The ABCs of Financial Literacy

Linda Migliazzo |

Learning financial literacy, such as money management, budgeting, and investing, can seem daunting, but is no different than learning how to speak another language. Being financially literate allows you to have a better, more intelligent relationship with your money, allowing you to make financial decisions more quickly and efficiently.

Why is Financial Literacy so Important?

Financial literacy is vital in all parts of your life and your financial journey. Learning to budget and manage your day-to-day expenses will help you plan better for your future financial needs and your retirement. It will also help you avoid the pitfalls of debt and help you determine how much income you will need for your financial goals. Financial literacy can help better prepare you for a financial emergency.1

Strategies to Improve Financial Literacy

While trying to improve your financial literacy may seem daunting, a few simple strategies will help set you on the path to taking charge of your money and managing it smarter and more efficiently.

Budget Your Money

Creating a budget is one of the first steps toward improving your financial literacy. A budget will allow you to understand your most essential expenses and how much money you need each month versus how much you have to put toward expenses.

Make sure to include all your monthly expenses in your budget, such as money put toward savings, entertainment, and even vacations. You must make adjustments if your income does not cover your monthly expenses.2

Make Timely Payments

You must make your bill payments on time every month. Failing to make timely payments will result in late fees, interest charges, and damage to your credit report, which may result in less favorable loans when you need to borrow. Consider setting up autopay if you have difficulty paying your bills on time.1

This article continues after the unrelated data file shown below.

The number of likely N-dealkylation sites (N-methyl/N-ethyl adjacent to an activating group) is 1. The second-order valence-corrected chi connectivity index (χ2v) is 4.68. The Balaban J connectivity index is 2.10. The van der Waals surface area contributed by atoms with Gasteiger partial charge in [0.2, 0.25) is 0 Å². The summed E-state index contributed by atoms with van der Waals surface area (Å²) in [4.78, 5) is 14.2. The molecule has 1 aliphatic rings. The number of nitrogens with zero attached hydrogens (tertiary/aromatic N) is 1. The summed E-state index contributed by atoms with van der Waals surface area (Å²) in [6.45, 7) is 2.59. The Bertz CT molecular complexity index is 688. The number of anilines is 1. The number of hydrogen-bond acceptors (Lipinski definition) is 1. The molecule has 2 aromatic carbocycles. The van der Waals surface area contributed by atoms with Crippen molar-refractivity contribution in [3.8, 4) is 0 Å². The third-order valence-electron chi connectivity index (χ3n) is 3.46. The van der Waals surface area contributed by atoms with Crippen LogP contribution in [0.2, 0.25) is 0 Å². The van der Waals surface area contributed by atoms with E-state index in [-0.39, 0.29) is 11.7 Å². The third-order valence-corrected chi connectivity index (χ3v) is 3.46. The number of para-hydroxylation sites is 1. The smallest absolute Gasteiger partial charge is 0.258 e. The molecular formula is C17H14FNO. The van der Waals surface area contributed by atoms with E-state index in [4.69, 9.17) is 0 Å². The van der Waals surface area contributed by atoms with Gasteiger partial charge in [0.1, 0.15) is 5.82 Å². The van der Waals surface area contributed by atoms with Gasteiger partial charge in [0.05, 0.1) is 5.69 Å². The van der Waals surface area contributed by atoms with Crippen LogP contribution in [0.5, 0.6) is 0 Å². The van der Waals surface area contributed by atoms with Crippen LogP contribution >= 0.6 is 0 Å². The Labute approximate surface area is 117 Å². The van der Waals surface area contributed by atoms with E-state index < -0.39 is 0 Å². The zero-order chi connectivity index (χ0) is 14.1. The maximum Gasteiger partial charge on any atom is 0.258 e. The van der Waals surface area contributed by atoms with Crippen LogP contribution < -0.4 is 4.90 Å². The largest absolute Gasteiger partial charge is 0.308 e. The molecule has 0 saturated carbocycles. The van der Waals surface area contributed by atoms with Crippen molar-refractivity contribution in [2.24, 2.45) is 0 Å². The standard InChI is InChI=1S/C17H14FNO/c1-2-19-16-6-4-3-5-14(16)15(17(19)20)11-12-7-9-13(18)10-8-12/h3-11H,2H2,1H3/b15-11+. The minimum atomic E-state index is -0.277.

Monitor Your Credit

Your credit report and credit score are essential indicators of your current and past financial health. These indicators will be checked when you go to banks or other financial institutions to apply for credit. If your credit history is poor, you may have to pay a higher interest rate or even be denied. Consider credit monitoring software, and check your free credit report each year to ensure there are no errors.2

Stay on Top of Your Debt

Debt isn't always bad if you manage it well. In fact, you will need to have a history of managing debt when you seek funding from banks or other lending institutions. If you have high debt, plan to get it paid down, starting with the highest-interest debt. Once it's paid off, don't charge more than you can safely pay off each month.2

Financial literacy doesn't have to be frightening. Like learning any language, it takes small steps and consistent practice. By following the few strategies above and learning more ways to manage your money properly, you can be better prepared for what the financial future may bring.

Important Disclosures:

The opinions voiced in this material are for general information only and are not intended to provide specific advice or recommendations for any individual. 

All information is believed to be from reliable sources; however, LPL Financial makes no representation as to its completeness or accuracy.

This article was prepared by WriterAccess.

LPL Tracking #540923


1 Financial Literacy. What it is, and Why it is so Important, Investopedia,

2 The Ultimate Guide to Financial Literacy, Investopedia,